This extremist Islamist ideology is mobilizing rich and poor, young and old, uniting the disaffected of every group against a moderate way of life—a way of life in which instead of adopting the Islamic values of coexistence, tolerance, harmony and peace, the Islamic faith is hijacked and corrupted, turned into a religion of brutality and suppression.

Transforming the Islamic faith into a political ideology is the main source of power for these radical groups. And it's this that the West keeps missing in its war on terrorism: the importance of ideas in motivating thousands of energetic youths, tens of thousands who joined ISIS from all over the five continents, to join these groups blindly.

Of course, it's not totally divorced from material reality. As long as there is poverty, marginalization and oppression, this war of ideas becomes stronger. Whether in the Middle East, Asia, Africa or Muslim communities in Europe, an ideology that grants adherents belonging with true spiritual import will always have more purchase for people who have nothing else to fight for, nothing else to lose.

And that's how we fight it—the way I fought it: through empowerment, by giving the most vulnerable, the disenfranchised youths alternatives. We fight it by deconstructing the political ideology of radical Islamist groups emanating from the mother of these groups, the Muslim Brotherhood movement.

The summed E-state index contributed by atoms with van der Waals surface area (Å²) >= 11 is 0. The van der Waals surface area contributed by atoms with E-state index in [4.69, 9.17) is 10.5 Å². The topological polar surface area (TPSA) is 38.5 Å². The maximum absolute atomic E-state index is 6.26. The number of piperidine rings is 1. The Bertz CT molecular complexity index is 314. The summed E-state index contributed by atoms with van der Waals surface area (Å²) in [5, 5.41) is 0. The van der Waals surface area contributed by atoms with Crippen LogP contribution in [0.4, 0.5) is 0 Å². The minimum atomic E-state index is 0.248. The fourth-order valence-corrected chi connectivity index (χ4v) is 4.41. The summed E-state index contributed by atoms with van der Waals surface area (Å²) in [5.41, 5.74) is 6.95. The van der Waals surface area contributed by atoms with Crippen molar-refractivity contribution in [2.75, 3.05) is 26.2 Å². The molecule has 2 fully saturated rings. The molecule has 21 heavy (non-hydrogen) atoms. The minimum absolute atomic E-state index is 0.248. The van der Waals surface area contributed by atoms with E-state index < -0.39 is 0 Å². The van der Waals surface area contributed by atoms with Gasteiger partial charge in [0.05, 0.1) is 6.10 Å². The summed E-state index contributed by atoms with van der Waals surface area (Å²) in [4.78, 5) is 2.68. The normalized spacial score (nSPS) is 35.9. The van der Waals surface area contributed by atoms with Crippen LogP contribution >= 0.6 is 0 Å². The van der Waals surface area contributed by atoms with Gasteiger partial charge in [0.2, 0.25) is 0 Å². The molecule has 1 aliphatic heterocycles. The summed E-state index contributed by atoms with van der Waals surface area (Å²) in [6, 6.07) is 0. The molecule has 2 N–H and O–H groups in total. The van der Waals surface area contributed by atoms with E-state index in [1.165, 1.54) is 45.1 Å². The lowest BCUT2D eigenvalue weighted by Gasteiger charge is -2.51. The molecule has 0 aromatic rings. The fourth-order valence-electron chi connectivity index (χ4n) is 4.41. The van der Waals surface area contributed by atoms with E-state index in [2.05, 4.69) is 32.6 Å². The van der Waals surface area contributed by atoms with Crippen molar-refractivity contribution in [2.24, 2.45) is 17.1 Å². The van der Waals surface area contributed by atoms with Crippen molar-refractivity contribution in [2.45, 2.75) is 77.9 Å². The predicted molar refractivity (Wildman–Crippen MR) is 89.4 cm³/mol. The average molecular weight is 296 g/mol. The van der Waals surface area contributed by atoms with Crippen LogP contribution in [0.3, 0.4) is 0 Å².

It is through better opportunities afforded by education and a thriving economy that we can counter extremism and install a firm commitment to an ideology of coexistence.

We must engage religious leaders and educators in this war of ideas to ensure that our religious leaders are spreading a version of Islam which does not promote hate and extremism but an Islam which hails peace and coexistence. Most of all, they must show that there is a world of opportunity awaiting through a path of co-existence and collaboration, not radical isolation.

My own experience is proof that this is possible. I hope it will light the way forward so we can truly be effective in combatting the rise of terrorism.

Dr. Ali al Nuaimi is chair of the Defense Affairs, Interior and Foreign Relations Committee of the UAE's Federal National Council, a representative legislature whose 40 members, half elected indirectly and half appointed, serve in an advisory role to the emirates' leadership.

The views in this article are the writer's own.